One of President Joe Biden’s judicial nominees was stumped on Wednesday when Sen. John Kennedy (R-La.) asked her basic questions about the Constitution.
At a Senate Judiciary Committee hearing to consider several federal court nominations, Kennedy used his opportunity to question Charnelle Marie Bjelkengren, whom Biden appointed for a federal district court position, by quizzing her knowledge of basic legal texts and theory.
“Tell me what Article V of the Constitution does,” he first asked.
Shockingly, Bjelkengren replied, “Article V is not coming to mind at the moment.”
Article V of the Constitution, the second-shortest of the seven articles, explains the procedure for amending the Constitution, both the process for how amendments are proposed and how they are ratified.
“How about Article II?” Kennedy pressed in response
“Neither is Article II,” Bjelkengren responded.
Article II establishes the executive branch and defines its powers. It explains the role of the presidency, how a president is elected and removed from office, and the president’s unique responsibilities and powers.
Bjelkengren’s inability to explain the text of the Constitution was particularly stunning because most Americans are taught the basic ideas of the Constitution’s seven articles in their high school civics class.
Finally, Kennedy asked Bjelkengren if she is aware of “purposivism,” a legal interpretative theory that emphasizes taking into consideration the purpose of a law or policy when interpreting it. The question is important because of the rise of purposivist interpretations.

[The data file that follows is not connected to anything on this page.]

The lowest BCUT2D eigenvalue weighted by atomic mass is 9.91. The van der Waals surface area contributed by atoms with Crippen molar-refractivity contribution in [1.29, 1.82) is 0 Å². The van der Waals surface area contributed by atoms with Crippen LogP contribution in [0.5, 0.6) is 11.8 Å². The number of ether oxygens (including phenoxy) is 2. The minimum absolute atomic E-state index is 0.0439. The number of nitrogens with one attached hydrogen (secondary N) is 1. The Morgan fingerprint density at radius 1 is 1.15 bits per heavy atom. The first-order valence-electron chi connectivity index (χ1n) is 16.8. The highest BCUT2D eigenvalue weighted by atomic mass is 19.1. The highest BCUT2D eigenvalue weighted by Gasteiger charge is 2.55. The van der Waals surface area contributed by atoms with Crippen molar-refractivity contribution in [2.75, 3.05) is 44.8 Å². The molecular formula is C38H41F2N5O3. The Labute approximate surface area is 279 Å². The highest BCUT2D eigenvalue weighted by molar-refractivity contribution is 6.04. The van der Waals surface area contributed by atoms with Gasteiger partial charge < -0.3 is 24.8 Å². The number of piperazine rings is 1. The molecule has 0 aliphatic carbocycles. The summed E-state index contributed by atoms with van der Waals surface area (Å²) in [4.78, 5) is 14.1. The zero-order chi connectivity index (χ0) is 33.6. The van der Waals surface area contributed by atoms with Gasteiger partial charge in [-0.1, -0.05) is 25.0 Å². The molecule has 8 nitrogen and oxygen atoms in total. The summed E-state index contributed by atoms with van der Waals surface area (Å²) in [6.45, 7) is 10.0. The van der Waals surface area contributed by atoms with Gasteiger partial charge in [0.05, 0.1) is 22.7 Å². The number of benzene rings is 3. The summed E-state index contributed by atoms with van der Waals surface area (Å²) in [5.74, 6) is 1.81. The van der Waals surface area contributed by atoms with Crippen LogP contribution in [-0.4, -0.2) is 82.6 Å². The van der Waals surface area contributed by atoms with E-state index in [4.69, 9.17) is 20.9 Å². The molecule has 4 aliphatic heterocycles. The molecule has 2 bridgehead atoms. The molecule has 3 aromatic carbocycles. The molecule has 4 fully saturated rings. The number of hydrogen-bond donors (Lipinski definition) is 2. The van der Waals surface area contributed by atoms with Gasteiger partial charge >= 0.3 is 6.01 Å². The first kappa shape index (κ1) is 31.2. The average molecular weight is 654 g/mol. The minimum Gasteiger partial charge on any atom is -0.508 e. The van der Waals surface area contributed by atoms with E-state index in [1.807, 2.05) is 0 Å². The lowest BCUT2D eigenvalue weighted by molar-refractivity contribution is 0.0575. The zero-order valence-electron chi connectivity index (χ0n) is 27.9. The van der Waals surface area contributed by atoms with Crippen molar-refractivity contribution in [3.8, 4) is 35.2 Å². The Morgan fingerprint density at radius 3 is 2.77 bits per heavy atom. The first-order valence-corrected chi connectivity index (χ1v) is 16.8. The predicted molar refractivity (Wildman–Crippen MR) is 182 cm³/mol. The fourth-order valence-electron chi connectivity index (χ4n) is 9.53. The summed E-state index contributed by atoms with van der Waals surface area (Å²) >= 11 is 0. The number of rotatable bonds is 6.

Unfortunately, Bjelkengren could not answer the question.
“In my 12 years as an assistant attorney general, in my nine years as a judge, I was not faced with that precise question,” she responded. “We are the highest trial court in Washington state, so I’m frequently faced with issues that I’m not familiar with, and I thoroughly review the law, I research, and apply the law to the facts presented to me.”
Kennedy fired back, “Well, you’re going to be faced with it if you’re confirmed, I can assure you of that.”
Bjelkengren has served as a judge on the Spokane County Superior Court since 2019.
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